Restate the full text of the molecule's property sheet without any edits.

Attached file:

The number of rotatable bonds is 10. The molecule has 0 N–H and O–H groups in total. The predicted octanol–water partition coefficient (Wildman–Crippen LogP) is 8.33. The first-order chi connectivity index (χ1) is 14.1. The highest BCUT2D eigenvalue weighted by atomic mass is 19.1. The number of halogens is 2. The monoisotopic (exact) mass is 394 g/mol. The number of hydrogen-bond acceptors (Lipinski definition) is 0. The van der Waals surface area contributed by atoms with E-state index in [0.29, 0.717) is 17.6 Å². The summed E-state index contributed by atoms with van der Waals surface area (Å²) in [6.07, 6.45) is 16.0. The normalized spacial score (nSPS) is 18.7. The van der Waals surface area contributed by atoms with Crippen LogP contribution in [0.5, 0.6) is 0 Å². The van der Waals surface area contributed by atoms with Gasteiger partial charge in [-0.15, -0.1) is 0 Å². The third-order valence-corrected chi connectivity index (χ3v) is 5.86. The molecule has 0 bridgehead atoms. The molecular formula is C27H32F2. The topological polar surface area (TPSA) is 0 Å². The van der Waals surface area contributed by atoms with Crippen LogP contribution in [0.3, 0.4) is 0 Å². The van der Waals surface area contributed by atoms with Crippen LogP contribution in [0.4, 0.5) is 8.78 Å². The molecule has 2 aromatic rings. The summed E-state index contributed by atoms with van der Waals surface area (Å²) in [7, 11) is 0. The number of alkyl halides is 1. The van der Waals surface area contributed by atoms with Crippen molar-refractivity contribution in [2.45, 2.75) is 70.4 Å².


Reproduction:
The number of rotatable bonds is 10. The molecule has 0 N–H and O–H groups in total. The predicted octanol–water partition coefficient (Wildman–Crippen LogP) is 8.33. The first-order chi connectivity index (χ1) is 14.1. The highest BCUT2D eigenvalue weighted by atomic mass is 19.1. The number of halogens is 2. The monoisotopic (exact) mass is 394 g/mol. The number of hydrogen-bond acceptors (Lipinski definition) is 0. The van der Waals surface area contributed by atoms with E-state index in [0.29, 0.717) is 17.6 Å². The summed E-state index contributed by atoms with van der Waals surface area (Å²) in [6.07, 6.45) is 16.0. The normalized spacial score (nSPS) is 18.7. The van der Waals surface area contributed by atoms with Crippen LogP contribution in [0.5, 0.6) is 0 Å². The van der Waals surface area contributed by atoms with Gasteiger partial charge in [-0.15, -0.1) is 0 Å². The third-order valence-corrected chi connectivity index (χ3v) is 5.86. The molecule has 0 bridgehead atoms. The molecular formula is C27H32F2. The topological polar surface area (TPSA) is 0 Å². The van der Waals surface area contributed by atoms with Crippen LogP contribution in [0.3, 0.4) is 0 Å². The van der Waals surface area contributed by atoms with Crippen LogP contribution in [0.4, 0.5) is 8.78 Å². The molecule has 2 aromatic rings. The summed E-state index contributed by atoms with van der Waals surface area (Å²) in [7, 11) is 0. The number of alkyl halides is 1. The van der Waals surface area contributed by atoms with Crippen molar-refractivity contribution in [2.45, 2.75) is 70.4 Å².